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Brennan looks forward to Meath clash

Sunday, MacCumhaill Park, 2pm

ON one weekend at Clones last month we got an insight into why Donegal’s Jamie  Brennan and Armagh’s Rian O’Neill are the two most exciting young prospects in Ulster football right now. Watch their goals again closely for proof.

At inter-county level where skillsets are often ridiculously good, goal-scoring remains one area that could be improved on considerably.

So many shots are blasted hard and straight at the goalkeeper or covering defenders with only Dublin appearing capable of finishing properly on a consistent basis.

In the space of less than 24 hours, Armagh and Donegal fans were left with reason to be excited.

On the Saturday night as Armagh and Monaghan’s Qualifier clash hung in the balance, O’Neill broke through and at the point where 99 percent of players would have shot and would have been blocked down by the diving Rory Beggan or Drew Wylie on the line, the player delivered a bounce dummy to find the pocket of space that allowed him to finish to the net.

The next day in the Ulster final, Brennan found himself in a similar position with the ball trickling along the ground and three Cavan players around him.

Goalkeeper Raymond Galligan dropped to the ground in the centre of the goal while Killian Clarke stationed himself behind him with the pair ready to get their foot or hand to the shot. Instead Brennan cleverly cut across himself and guided the shot into the far corner.

Both goals may not have appeared extraordinary, but there were skills on show that vindicated the excitement around the pair.

Brennan has been doing it all summer.

Four points from play against Fermanagh, a sensational showing that produced 1-3 against Tyrone and then another 1-4 against Cavan. He’s lit up the championship.

It’s not only the goals that were expertly finished with some of his points drawing gasps as the Bundo ran man found the range with little or no backlift and seemingly no space.

“It’s not something I practice,” Brennan said of his somewhat unique kicking style.

“People mention it to me. Sometimes you’re being closed down and you just have to get your shot away.

“I’d never practice kicking a ball like that. Players are so well drilled and developed that if you give them that second you’re going to be closed down or turned over.”

Finding gaps for shots has been his calling card all season and Meath must be wondering how they are going to contain Donegal ahead of Sunday’s trip to
Ballybofey for their ‘Super Eight’ opener.

The twin threat of Murphy and McBrearty was meant to be the main conundrum coming out of the Tir Chonaill county, now you have Brennan to deal with it too.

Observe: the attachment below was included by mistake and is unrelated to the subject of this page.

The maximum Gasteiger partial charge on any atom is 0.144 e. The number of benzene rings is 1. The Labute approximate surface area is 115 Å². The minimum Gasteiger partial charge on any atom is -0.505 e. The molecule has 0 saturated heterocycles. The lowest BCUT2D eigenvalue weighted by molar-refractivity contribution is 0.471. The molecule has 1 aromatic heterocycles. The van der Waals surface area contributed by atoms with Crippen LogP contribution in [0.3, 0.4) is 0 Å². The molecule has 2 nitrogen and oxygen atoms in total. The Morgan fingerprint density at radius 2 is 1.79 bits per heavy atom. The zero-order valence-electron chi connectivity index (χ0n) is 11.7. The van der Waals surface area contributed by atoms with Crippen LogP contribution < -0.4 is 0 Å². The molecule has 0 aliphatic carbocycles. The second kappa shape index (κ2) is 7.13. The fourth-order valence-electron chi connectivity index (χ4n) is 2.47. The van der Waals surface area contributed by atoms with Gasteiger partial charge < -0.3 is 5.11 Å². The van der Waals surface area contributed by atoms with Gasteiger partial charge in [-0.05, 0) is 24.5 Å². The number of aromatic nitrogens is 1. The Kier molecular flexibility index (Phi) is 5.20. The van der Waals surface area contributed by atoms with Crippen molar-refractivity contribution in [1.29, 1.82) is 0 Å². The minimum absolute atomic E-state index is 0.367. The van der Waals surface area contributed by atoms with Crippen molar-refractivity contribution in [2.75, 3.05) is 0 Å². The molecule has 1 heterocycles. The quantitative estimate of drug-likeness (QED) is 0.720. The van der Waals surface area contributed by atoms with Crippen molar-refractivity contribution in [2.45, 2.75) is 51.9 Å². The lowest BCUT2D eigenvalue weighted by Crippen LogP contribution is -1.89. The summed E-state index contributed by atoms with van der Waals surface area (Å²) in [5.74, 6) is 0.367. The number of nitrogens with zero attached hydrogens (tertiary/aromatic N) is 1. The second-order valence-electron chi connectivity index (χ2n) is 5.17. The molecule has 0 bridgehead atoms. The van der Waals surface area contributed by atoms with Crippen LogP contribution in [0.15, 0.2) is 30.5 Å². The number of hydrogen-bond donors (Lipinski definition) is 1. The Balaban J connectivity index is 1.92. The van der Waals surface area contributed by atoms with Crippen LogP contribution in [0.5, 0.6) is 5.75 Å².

“I’m looking forward to it,” Brennan said of the Royal challenge.

“It’s been a really enjoyable Ulster campaign. The first goal at the start of the year was to win it again.

“We’ve done that now, thankfully.

Early on in the league things probably looked a little shaky against the likes of Tipperary and Fermanagh. If we didn’t beat Armagh that night in Ballybofey we’d probably still be playing Division Two football.

“But getting out of it and winning the league final was a real platform. We’d a great run in then in terms of preparations for the Ulster Championship.”

Brennan, who helped his county to the 2014 All-Ireland minor final where they lost to Kerry, has been involved in the senior squad since 2016.

His game-time has been ramped up year-by-year but it’s only in 2019 that he has really made his mark, and he simply puts that down to gathering experience.

“I think it’s just settling in a bit more. It takes time.

“I’ve been part of the senior panel now for three or four years. It just doesn’t happen overnight. But we’re all playing with confidence now too and that’s a big help.

“You’re always trying to better yourself. You want to improve constantly.

When you see lads like Patrick and Michael out there every night after training doing extra kicking and so on, you want to be matching that.

“Watching Donegal experience an All-Ireland win, that was a great thing for us as underage players to see. We were 16 at the time, (we were) all at the match.

“Two years latter we were in an All-Ireland minor final when they were back in a senior one. It just shapes you. You want to get in and get a taste of all of that at senior level.”

A few years on and it’s now Brennan who is now starting to inspire young players in the county. Ulster was his breakthrough act; the ‘Super Eights’ can confirm his spot as one of the most exciting young talents in the game today.



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